But I've seen only one internet-era writer (there are certainly others) discuss another comparison.
He's referring to the filmed beating of Rodney King by the Los Angeles Police Department and the subsequent acquittal of the cops caught on the tape banging away on the prostrate motorist's body. This too was no 1968, but in addition to the raging fires in black LA, there were righteous disturbances in many other cities including San Francisco. I know -- I was out in that one; it was a fine multi-cultural uprising without serious damage except to a few stores.
Over this last Fourth of July weekend, I streamed all 7.5 hours of O.J.: Made In America. The ESPN documentary is worth the time, especially the first episode which explores how a star football player from the projects on San Francisco's Potrero Hill became the celebrity without "race" -- just O.J. -- in a city where the police department was at war against its large African American population.
Somehow I missed most of the subsequent "O.J." part of the story at the time. I mean, the guy was a great runner on two NFL teams that I followed, the Bills and the 49ers. But once he retired and became a "sideline bimbo" (an on-field reporter where too often looks matter), I forgot about him. I've never been able to comprehend the appeal of celebrities, people who are just famous for being famous, which is what he matured into. So I missed the famous chase of the white Bronco carrying O.J. on the freeways. I didn't watch a minute of the nearly year long trial though I must have caught rumors that one of the police witnesses was impeached as an out and out racist. And, though I assumed O.J. killed his wife and her friend, I was not surprised or (properly as I think now) distressed by his acquittal. I just assumed an LA jury made mostly of Black women would seize the chance take a whack at the LAPD.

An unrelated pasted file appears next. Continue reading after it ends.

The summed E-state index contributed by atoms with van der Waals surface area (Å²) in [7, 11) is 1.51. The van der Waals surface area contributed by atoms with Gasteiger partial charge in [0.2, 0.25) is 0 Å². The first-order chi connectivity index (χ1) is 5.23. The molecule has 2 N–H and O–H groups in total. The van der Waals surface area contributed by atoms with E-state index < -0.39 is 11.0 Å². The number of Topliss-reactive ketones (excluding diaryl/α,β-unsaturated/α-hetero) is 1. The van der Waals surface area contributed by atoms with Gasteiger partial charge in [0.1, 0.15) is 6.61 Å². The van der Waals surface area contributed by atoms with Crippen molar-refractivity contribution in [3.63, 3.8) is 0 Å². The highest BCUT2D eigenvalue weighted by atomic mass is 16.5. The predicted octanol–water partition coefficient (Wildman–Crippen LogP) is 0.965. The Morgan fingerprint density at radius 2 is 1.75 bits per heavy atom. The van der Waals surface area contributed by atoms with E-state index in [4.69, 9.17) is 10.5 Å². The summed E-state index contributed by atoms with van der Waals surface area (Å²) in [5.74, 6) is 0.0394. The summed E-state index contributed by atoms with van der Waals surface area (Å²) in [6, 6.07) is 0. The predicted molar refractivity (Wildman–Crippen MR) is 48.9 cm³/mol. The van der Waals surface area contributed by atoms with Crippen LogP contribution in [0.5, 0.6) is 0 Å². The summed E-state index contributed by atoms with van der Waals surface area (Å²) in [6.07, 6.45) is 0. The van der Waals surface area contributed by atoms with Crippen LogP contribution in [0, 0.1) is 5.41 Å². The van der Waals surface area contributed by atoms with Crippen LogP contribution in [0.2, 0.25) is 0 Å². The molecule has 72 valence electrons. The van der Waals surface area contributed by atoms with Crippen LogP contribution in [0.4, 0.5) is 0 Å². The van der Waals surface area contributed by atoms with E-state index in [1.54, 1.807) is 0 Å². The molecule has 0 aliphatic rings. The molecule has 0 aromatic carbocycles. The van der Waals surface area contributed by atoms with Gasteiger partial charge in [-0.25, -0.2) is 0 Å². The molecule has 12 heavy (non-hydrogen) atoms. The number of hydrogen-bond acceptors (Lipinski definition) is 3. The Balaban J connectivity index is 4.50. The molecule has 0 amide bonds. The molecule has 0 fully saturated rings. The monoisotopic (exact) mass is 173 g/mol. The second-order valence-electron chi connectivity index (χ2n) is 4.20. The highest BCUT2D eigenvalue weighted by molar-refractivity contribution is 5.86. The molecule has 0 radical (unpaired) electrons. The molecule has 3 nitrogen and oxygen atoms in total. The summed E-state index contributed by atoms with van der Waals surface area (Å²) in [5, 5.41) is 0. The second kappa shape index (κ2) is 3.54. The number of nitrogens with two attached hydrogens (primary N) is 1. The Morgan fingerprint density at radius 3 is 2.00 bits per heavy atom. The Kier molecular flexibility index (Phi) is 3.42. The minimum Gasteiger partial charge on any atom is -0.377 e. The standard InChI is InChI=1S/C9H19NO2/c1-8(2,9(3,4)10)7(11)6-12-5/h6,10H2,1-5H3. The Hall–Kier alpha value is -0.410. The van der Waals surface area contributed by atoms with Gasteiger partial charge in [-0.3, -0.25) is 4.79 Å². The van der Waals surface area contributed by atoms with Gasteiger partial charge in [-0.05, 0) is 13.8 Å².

The documentary makes all this history, and more, horrifyingly immediate. Intentionally slow, it is very well done. About my only substantive criticism is that they fail to thoroughly explore what an offensive location O.J. chose to put himself in by playing at the University of Southern California. In those days, in the heart of Black LA, that wasn't an educational institution; USC was a private four-year frat party for entitled, mediocre, white products of the upper crust. (Not so much so today; it is a different time.) If O.J. had gone to UCLA, he might not have gotten over the same way -- or perhaps he would have. Who knows?
Nobody won in this story. And we're still inside it, as well as beyond it.